Bringing the future home The first 16 IMS students already hold a master’s degree. What are they doing now?
Bright-eyed & bushy tailed graduates: Emmy Chirchir (middle) and Hien Nguyen (right) are full of energy & enthusiam
By Veve Hitipeuw After having successfully worked hard through four semesters, Danh-Quy Nguyen, 27, returned to his homeland with future in his hands. He already got some work offers when he was still in Germany. Since October he works at Ringier Vietnam, a Swiss media company, as Brand Manager for Women’s Health Magazine. And it is great that in January 2012 he will start his position as Digital Managing Editor for ELLE Vietnam, another international magazine owned by the same company. Knowledge about international media and the multicultural experiences at IMS have helped Nguyen to smoothly fit into an international company. “Intercultural communication skills taught at IMS allowed me to be able working together in a team consisting of people from various cultural backgrounds, who also have different working styles”, he explains. Moreover, the broad curriculum of IMS has enabled Nguyen to solve problems and multitask quickly in the field. Media projects at IMS give the students an opportunity to learn and practice making various types of media. “With the knowledge about online media I learned at IMS, I’m now preparing a very nice Facebook campaign for our magazine, with
viral marketing elements”, he says optimistically. Nguyen hopes he can contribute to media development in his country. He believes, “working in a multinational company also means bringing an international standard of media production to the country”. For his career, this young Hanoian now lives in Ho Chi Minh City, Vietnam’s largest city with more than 9 million people. The situation there is very different from Bonn, a quiet little town with well-organized public transportation. He usually took xe ôm, Vietnamese motorbike taxi, to work. But now he is a proud owner of a red scooter. Like her compatriot, Hien Nguyen, 30, also has to ride her coffee-brown motorcycle for twenty minutes to reach her office. She is now back at her previous position as assistant lecturerer at the Academy of Journalism and Communication in Hanoi. “I really like the way my lecturerers at DW-Academy taught us to do research. It is very helpful for me to prepare my class,” tells the mother of her 4-year-old son. Her work is also very challenging because the classroom is not so well equipped: not everybody in class can work with a computer and go online. On the continent of Africa, Emmy Chirchir, 26, has to struggle to look for a job in media companies in Kenya. “If you don’t have two to three years experience in journalism, most local media will
Manager on duty: Danh-Quy Nguyen delivers the goods IMS – Global Network for a lifetime
“More critical thinkers needed” not give you any chance,” she says. Before joining IMS, she worked in film and photography and media education for youth in Nairobi. Now she is back in the capital of Kenya, as marketing and communication officer for Africa Enterprise Challenge Fund (AECF), a private sector fund. “At IMS we had a little bit of everything, including exposure in marketing & media planning. I’m enjoying my work now because I can apply what I learned”, explains Chirchir, a nature-lover. She hopes that in the future she will still be able to develop her career in journalism and bring innovation to the media industry in her country. In Brazil, Rodrigo Severo Rodembusch, 36, is still waiting for his master’s degree to be acknowledged by the Brazilian government. He has to deal with some problems, such as culture shock and difficulties finding a job. “The challenges I am facing now are very big, because I was out of the market for two years and although this master title may have an important meaning in Germany, in Brazil it is not so well recognized as it should or could be”, explains Rodembusch, a journalist with eight years of experience. He hopes his title can be soon recognized and facilitate him in pursuing a bright career in media. In the future, he wants to go further in his academic life, and plans to apply for a PhD program.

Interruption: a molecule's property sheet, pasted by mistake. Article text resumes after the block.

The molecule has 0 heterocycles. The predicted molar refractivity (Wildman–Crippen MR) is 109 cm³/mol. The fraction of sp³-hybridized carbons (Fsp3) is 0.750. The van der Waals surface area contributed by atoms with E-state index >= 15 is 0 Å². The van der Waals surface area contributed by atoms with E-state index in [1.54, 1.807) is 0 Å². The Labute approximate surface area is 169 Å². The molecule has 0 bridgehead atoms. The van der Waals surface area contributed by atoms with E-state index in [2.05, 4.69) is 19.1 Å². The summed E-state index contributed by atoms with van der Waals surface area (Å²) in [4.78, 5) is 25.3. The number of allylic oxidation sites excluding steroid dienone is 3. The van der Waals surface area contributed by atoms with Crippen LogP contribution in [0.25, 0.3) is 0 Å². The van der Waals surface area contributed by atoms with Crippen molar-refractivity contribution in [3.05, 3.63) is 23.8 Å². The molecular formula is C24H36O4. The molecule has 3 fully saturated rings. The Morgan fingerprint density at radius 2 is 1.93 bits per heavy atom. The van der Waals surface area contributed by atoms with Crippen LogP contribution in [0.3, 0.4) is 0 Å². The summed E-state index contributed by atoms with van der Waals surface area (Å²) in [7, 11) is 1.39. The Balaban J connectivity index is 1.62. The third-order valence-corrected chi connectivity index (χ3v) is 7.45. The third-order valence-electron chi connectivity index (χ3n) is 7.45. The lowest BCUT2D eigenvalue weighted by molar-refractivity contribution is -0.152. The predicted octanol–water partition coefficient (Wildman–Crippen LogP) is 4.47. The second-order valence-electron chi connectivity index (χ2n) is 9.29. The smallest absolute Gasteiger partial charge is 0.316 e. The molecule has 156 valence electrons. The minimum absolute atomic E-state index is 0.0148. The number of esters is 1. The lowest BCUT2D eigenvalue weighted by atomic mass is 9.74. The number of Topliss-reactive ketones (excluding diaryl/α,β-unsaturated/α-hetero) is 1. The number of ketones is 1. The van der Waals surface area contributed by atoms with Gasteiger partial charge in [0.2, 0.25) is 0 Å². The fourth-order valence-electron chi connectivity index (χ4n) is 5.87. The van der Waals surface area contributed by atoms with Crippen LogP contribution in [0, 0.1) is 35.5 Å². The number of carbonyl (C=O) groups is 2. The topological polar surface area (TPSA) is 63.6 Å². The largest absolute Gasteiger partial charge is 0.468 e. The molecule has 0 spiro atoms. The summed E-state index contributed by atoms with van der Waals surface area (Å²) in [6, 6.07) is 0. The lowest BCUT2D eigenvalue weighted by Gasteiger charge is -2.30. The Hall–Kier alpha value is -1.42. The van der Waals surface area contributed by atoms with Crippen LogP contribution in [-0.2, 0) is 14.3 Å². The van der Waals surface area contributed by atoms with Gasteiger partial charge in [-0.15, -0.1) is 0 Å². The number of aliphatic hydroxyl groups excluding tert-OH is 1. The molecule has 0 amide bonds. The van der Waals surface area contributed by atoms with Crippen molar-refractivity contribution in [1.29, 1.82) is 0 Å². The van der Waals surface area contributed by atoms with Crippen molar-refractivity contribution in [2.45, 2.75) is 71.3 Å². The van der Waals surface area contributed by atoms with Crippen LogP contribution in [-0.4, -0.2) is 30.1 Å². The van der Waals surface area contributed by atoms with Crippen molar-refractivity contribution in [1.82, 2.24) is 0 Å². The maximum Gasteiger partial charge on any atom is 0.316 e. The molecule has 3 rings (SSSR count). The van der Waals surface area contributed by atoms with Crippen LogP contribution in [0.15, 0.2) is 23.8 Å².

IMS – Global Network for a lifetime
What IMS graduates can do for development, a view from Dr. Kalinga Seneviratne Having been a media expert for years, Dr. Seneviratne, 57, head of research at the Asian Media Information and Communication Centre (AMIC), knows well about the current situation of media in Asia. What are the challenges? • Media commercialization is one of the biggest challenges. Nowadays, problems are not only coming from government, but also special interest groups as well as economic pressures. • Critical thinking is not well rooted in the Asian culture. Media educators in universities do not nurture active participation in class. In addition, many of them do not produce media themselves, so the lectures are often too theoretical. • There is still lack of research skills among journalists. A lot of workloads and time limitation are the obstacles for journalists to practice their research skills. How should the future leaders in media look like? Media today should act as watchdog over the government as well as other interest groups. Many developing countries across Asia need more media professionals with the following characteristics: • Enjoy practicing critical thinking skills • Practical experience with excellent research skills • Able to work with different types of media • Intercultural communication skills
Optimistic: media expert Dr. Seneviratne